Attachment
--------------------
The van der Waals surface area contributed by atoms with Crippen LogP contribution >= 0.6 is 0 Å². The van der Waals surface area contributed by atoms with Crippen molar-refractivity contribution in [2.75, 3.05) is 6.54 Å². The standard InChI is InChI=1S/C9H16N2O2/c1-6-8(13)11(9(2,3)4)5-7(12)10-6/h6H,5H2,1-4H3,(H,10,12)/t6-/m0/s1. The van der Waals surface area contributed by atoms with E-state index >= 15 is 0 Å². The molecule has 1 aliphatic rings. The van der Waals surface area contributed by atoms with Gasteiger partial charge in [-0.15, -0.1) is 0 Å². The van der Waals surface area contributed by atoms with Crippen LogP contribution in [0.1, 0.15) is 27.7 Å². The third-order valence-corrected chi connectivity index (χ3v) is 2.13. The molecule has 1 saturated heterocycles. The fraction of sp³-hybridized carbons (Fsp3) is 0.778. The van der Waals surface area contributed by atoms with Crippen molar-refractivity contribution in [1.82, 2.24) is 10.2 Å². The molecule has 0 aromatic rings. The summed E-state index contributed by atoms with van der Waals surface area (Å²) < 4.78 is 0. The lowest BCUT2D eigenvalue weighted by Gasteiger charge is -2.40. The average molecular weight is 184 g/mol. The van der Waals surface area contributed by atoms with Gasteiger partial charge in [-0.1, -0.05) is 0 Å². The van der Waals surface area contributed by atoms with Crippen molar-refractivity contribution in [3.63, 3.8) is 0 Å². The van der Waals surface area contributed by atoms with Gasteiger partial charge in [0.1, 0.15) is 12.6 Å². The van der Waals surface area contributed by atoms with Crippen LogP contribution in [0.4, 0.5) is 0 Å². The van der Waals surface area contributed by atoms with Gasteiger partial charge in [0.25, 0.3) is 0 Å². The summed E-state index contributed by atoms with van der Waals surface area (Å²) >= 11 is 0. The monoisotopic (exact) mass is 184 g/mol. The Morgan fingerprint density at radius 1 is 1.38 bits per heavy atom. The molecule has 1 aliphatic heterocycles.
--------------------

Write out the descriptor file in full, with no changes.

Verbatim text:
The van der Waals surface area contributed by atoms with Crippen LogP contribution >= 0.6 is 0 Å². The van der Waals surface area contributed by atoms with Crippen molar-refractivity contribution in [2.75, 3.05) is 6.54 Å². The standard InChI is InChI=1S/C9H16N2O2/c1-6-8(13)11(9(2,3)4)5-7(12)10-6/h6H,5H2,1-4H3,(H,10,12)/t6-/m0/s1. The van der Waals surface area contributed by atoms with E-state index >= 15 is 0 Å². The molecule has 1 aliphatic rings. The van der Waals surface area contributed by atoms with Gasteiger partial charge in [-0.15, -0.1) is 0 Å². The van der Waals surface area contributed by atoms with Crippen LogP contribution in [0.1, 0.15) is 27.7 Å². The third-order valence-corrected chi connectivity index (χ3v) is 2.13. The molecule has 1 saturated heterocycles. The fraction of sp³-hybridized carbons (Fsp3) is 0.778. The van der Waals surface area contributed by atoms with Crippen molar-refractivity contribution in [1.82, 2.24) is 10.2 Å². The molecule has 0 aromatic rings. The summed E-state index contributed by atoms with van der Waals surface area (Å²) < 4.78 is 0. The lowest BCUT2D eigenvalue weighted by Gasteiger charge is -2.40. The average molecular weight is 184 g/mol. The van der Waals surface area contributed by atoms with Gasteiger partial charge in [-0.1, -0.05) is 0 Å². The van der Waals surface area contributed by atoms with Crippen molar-refractivity contribution in [3.63, 3.8) is 0 Å². The van der Waals surface area contributed by atoms with Gasteiger partial charge in [0.1, 0.15) is 12.6 Å². The van der Waals surface area contributed by atoms with Crippen LogP contribution in [0.4, 0.5) is 0 Å². The van der Waals surface area contributed by atoms with Gasteiger partial charge in [0.25, 0.3) is 0 Å². The summed E-state index contributed by atoms with van der Waals surface area (Å²) >= 11 is 0. The monoisotopic (exact) mass is 184 g/mol. The Morgan fingerprint density at radius 1 is 1.38 bits per heavy atom. The molecule has 1 aliphatic heterocycles.